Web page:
Many distance education professionals in the California Community Colleges have spent literally decades working to improve DE, provide access to education, close the equity gap, increase student success, and degree completions. In a few short months, all that progress has been undermined by one single event—the COVID pandemic. Factors include predatory practices by ed tech companies, the massive influx of instructors into online teaching (with little or no experience), bias towards online as a deficit, not a positive principle, and the economic disaster for students and their support structures, mainly family and friends.
Good online learning is so much more than facilitation. "The role of the instructor as subject matter expert and pedagogical architect"1 has been compromised by reliance on web-conferencing (originally designed for corporate business), surveillance technology, and largely text-based digital environments instead of multiple modes of representing knowledge.
In Michelle Pacansky-Brock's Love Letter to Online Learning, she states "The nature of online classes varies dramatically, much like face-to-face classes. But, in both scenarios, the teacher matters and the teaching matters. When an online class is taught by an engaged and empathetic instructor who seeks to be aware of the needs of her students, the asynchronous nature of online learning may become a benefit to students, not a disadvantage. This is contingent upon the design of the course."
We already know that instructors who completed the DE Academy experience transformations in their face-to-face classes as a result of what they learned from teaching online. I guess my question at this point is to ask new online instructors, are you going to swim, or will you hang out in the shallows until classes resume on-campus again?
It's a harsh reality that community college enrollment is taking a big hit. And it mostly affects low income students and students of color. Some students are shopping for classes that don't require a webcam, or don't use online proctoring surveillance. Courses that have redesigned engagement are gaining wider acceptance. For example, redefining authorship, such as welcoming illustrated papers, student video projects, group presentations, or audio soundtrack assessments, instead of short quizzes. Even Harvard acknowledged, students liked the optional breakout Zoom rooms for smaller discussions, “Because the minute the Zoom meeting ends, the entire campus evaporates for everyone." If you learn to swim now, imagine yourself teaching a hybrid class in the future that provides highly engaging activities, flexible learning, and increased student success.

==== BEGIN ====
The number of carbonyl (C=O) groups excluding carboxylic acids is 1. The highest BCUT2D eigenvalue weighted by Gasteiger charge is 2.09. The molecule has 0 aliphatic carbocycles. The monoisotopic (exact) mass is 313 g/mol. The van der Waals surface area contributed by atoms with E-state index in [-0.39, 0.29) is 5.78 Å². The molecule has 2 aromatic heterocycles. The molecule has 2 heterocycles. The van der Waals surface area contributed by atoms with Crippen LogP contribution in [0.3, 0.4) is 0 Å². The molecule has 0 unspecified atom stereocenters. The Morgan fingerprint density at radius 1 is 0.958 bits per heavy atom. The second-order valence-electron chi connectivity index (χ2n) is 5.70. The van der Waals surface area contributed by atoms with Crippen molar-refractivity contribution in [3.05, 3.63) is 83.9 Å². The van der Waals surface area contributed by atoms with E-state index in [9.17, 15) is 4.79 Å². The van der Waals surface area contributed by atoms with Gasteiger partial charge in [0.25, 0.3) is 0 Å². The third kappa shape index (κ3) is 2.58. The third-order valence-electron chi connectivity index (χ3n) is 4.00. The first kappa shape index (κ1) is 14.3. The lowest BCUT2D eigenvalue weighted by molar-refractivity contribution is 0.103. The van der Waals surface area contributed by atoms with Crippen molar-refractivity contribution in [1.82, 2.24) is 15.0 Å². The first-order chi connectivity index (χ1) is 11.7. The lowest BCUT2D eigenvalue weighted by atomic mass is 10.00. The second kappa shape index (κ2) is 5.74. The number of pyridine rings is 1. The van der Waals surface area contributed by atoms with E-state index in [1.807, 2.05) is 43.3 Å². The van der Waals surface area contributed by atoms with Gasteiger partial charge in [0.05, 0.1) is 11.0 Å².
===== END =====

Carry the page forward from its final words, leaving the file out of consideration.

Let's keep swimming!
1 The Manifesto for Online Teaching, 2020, MIT Press
2 Community College Enrollment is Way Down, 10-16-20, New York Times
What pushed back the start of the semester one week? All of the above. I'm writing this post from my trailer in an evacuation center at Cabrillo College, aka Camp Cabrillo.
On Monday, August 31, we start the semester. A trifecta of life changing events has changed our community — a devastating pandemic, disruptions to every aspect of education, and now the fire—loss of homes, displaced residents, and our beautiful redwood forests burning.
May we have compassion for our students, faculty, and staff among us who are struggling. Some are in hotels, campers, or couch-surfing. We wait, we watch the news, we hope to see a better tomorrow. We'll get through this too, and find a way to pull together with support and instill a feeling of connection through our creative work called teaching.
For the faculty reading this, please see my All Faculty email from August 24. It outlines an expanded model of tech support for you and your students. The Computer Technology Center staff, along with the Teaching and Learning Center staff, have worked tirelessly to clear a backlog of tech requests from students who are confused about registration, accessing Canvas, and due dates appearing in their Canvas To-Do list this week.
It'll all be OK if we keep communicating with each other with kindness and compassion.
“Masks provide a hell of a lot of protection. And I’m more comfortable relaxing things if everybody is wearing masks than if they weren’t,” Dr. George Rutherford, a UC San Francisco epidemiologist and infectious diseases expert, said recently.
The conspiracy theories about low oxygen and high CO2 levels are bogus. Face masks reduce the daily growth rate of reported infections. It communicates, “I am considerate” (a quote from Brad Pitt.) And it’s the only way we will all get back to work and our kids get back to school.
On June 20, bars were allowed to reopen in L.A. County, about 500,000 people decided to go out for a drink, according to the Department of Public Health. Last week, Orange County reported 1,179 new coronavirus infections — a weekly record overall, and up 22% from the previous week.
According to Damian Carabello, MD, with this amazing mask technology, you magically reduce the chance of spreading Covid by 85%! Worried masks make you look like a wuss? Write your High School bench press max on your mask—everyone will be impressed. Missing sports? You have a zero chance of watching NFL, NBA, and MLB without wearing a mask.
Just do it and get over yourself.